The optimal treatment of insulin-dependent diabetes mellitus (IDDM), which is caused by the autoimmune destruction of pancreatic islet β cells, would require the regulated delivery of insulin by transplantation of functional β cells. β-cell transplantation has so far been restricted by the scarcity of human islet donors. This shortage would be alleviated by the development of differentiated β-cell lines, which could provide an abundant and well-characterized source of β cells for transplantation. Using conditional transformation approaches, our laboratory has generated continuous β-cell lines from transgenic mice. These cells produce insulin amounts comparable to those of normal islets and release insulin in response to physiological stimuli. Cell replication in these β cells can be tightly controlled both in culture and in vivo, allowing regulation of cell number and cell differentiation. Another challenge to cell therapy of IDDM is the protection of transplanted cells from immunological rejection and recurring autoimmunity. By employing adenovirus genes which downregulate antigen presentation and increase cell resistance to cytokines, β-cell transplantation across allogeneic barriers was achieved without immunosuppression. In principle, similar β-cell lines can be derived from isolated human islets using viral vectors to deliver conditionally regulated transforming and immunomodulatory genes into β cells. The combination of these approaches with immunoisolation devices holds the promise of a widely available cell therapy for treatment of IDDM in the near future.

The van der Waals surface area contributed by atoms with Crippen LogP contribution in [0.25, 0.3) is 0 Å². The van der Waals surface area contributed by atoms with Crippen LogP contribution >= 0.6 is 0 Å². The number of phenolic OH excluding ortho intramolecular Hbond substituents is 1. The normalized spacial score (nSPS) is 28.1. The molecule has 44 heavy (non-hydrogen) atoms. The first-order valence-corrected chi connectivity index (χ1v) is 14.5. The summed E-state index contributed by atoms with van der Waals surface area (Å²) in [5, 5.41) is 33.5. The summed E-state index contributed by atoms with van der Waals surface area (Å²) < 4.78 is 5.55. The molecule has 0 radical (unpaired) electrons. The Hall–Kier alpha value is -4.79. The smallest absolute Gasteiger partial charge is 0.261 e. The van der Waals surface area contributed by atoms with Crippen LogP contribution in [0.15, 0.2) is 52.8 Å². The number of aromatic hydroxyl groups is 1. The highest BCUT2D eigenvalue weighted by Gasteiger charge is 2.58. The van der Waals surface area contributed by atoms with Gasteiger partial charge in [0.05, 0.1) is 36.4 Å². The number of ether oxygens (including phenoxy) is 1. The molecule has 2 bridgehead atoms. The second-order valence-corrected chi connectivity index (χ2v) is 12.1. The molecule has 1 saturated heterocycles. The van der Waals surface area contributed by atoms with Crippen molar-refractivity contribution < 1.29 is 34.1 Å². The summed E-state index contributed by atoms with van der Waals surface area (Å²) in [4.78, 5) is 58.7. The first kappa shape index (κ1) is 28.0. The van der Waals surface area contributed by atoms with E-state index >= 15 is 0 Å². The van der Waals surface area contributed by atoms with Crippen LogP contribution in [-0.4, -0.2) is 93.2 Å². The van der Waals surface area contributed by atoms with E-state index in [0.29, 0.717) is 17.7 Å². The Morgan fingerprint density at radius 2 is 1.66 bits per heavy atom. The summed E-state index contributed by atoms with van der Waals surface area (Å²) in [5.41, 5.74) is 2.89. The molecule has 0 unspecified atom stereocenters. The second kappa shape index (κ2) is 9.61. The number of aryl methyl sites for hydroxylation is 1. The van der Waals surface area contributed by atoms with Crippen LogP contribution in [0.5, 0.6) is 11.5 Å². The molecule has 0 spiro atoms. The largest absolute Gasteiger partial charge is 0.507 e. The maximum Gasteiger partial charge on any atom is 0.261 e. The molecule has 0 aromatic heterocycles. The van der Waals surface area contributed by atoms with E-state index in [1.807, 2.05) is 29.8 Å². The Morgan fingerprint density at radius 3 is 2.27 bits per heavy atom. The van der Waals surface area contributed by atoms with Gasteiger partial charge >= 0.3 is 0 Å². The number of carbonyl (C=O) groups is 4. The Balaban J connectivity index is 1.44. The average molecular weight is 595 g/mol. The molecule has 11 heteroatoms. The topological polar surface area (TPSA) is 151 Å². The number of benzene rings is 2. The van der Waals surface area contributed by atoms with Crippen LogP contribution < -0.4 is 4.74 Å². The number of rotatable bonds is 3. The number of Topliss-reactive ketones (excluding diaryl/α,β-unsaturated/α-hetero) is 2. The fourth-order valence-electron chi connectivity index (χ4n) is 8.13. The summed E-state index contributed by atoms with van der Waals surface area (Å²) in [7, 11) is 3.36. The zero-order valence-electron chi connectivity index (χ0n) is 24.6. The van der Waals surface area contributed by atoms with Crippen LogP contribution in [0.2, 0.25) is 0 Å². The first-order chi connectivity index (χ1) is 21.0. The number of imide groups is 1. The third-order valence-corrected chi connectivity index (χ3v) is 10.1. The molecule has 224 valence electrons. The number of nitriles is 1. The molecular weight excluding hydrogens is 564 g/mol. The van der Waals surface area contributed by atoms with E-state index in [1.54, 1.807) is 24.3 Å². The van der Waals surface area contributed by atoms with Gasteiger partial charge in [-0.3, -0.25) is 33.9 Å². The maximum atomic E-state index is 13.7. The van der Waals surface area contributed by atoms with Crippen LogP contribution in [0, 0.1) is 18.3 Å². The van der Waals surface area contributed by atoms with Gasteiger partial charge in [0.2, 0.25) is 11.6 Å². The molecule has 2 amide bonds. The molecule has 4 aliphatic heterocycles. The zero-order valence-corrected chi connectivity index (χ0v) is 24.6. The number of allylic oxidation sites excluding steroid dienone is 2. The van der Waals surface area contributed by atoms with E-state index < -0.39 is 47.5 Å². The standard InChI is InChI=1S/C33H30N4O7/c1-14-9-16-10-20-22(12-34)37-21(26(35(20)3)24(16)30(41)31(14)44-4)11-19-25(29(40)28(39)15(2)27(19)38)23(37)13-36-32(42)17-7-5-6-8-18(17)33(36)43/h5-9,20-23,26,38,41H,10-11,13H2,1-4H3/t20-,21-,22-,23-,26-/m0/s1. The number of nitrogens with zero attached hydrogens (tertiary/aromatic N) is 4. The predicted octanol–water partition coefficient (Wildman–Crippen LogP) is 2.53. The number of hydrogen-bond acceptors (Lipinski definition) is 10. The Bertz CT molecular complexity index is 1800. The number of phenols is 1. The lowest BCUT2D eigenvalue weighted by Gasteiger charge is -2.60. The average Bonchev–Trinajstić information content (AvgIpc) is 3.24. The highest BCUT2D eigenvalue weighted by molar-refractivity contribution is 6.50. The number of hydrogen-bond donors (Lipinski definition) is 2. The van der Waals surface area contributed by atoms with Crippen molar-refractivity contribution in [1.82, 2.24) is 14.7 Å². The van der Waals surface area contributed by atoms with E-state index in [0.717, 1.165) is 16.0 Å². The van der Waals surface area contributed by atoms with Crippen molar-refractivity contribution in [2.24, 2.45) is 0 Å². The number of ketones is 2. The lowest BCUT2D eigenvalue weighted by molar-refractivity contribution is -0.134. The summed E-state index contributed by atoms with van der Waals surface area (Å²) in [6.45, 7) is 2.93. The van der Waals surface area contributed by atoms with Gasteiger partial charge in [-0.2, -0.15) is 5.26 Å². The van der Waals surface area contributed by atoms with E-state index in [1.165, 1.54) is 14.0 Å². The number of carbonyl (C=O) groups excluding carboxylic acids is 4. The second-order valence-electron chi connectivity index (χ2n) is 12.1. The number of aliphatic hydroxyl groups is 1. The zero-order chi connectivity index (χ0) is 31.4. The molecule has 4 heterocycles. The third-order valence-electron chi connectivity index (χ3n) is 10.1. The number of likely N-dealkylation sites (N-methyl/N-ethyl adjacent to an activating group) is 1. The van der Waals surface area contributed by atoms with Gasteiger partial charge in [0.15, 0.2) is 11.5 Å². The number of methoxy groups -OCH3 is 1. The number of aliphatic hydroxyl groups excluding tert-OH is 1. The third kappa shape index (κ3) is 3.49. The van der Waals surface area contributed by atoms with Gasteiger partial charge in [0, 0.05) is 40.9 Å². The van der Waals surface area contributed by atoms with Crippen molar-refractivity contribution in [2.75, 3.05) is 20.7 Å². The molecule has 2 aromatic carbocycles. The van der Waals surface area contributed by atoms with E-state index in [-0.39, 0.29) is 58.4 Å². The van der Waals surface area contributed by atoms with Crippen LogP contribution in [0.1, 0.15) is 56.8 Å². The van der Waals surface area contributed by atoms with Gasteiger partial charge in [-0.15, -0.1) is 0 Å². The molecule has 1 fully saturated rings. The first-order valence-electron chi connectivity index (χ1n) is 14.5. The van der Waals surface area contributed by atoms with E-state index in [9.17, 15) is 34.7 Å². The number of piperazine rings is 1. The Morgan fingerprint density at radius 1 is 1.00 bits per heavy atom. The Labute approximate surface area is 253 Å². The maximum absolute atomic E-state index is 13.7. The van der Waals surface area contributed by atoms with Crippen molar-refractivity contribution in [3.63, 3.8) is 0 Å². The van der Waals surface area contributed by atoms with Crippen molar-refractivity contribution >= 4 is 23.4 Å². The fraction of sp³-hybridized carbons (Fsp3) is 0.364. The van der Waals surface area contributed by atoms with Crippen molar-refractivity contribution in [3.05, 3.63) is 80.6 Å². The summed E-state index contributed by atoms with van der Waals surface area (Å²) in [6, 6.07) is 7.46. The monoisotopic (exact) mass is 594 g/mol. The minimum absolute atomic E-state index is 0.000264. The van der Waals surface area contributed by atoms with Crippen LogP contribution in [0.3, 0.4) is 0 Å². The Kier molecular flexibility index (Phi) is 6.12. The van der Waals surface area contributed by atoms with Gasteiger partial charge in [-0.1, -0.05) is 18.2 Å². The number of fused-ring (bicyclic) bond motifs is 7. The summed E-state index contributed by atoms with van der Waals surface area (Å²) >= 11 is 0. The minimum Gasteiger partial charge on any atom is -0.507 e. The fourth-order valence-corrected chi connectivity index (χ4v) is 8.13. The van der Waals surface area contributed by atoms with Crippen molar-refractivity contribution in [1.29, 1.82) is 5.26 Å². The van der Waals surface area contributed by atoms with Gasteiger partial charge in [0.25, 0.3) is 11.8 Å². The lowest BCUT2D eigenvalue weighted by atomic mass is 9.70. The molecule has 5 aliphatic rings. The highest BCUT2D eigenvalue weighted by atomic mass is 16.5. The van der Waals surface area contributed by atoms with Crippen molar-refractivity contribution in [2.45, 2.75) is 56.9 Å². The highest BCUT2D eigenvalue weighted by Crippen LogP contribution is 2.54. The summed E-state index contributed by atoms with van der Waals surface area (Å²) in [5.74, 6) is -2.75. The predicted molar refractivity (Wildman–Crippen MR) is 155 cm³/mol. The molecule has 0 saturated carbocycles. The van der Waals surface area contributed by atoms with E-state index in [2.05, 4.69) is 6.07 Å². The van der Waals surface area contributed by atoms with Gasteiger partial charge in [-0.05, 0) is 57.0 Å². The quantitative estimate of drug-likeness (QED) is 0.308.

|Number of pages||8|
|Journal||Annals of the New York Academy of Sciences|
|State||Published - 1999|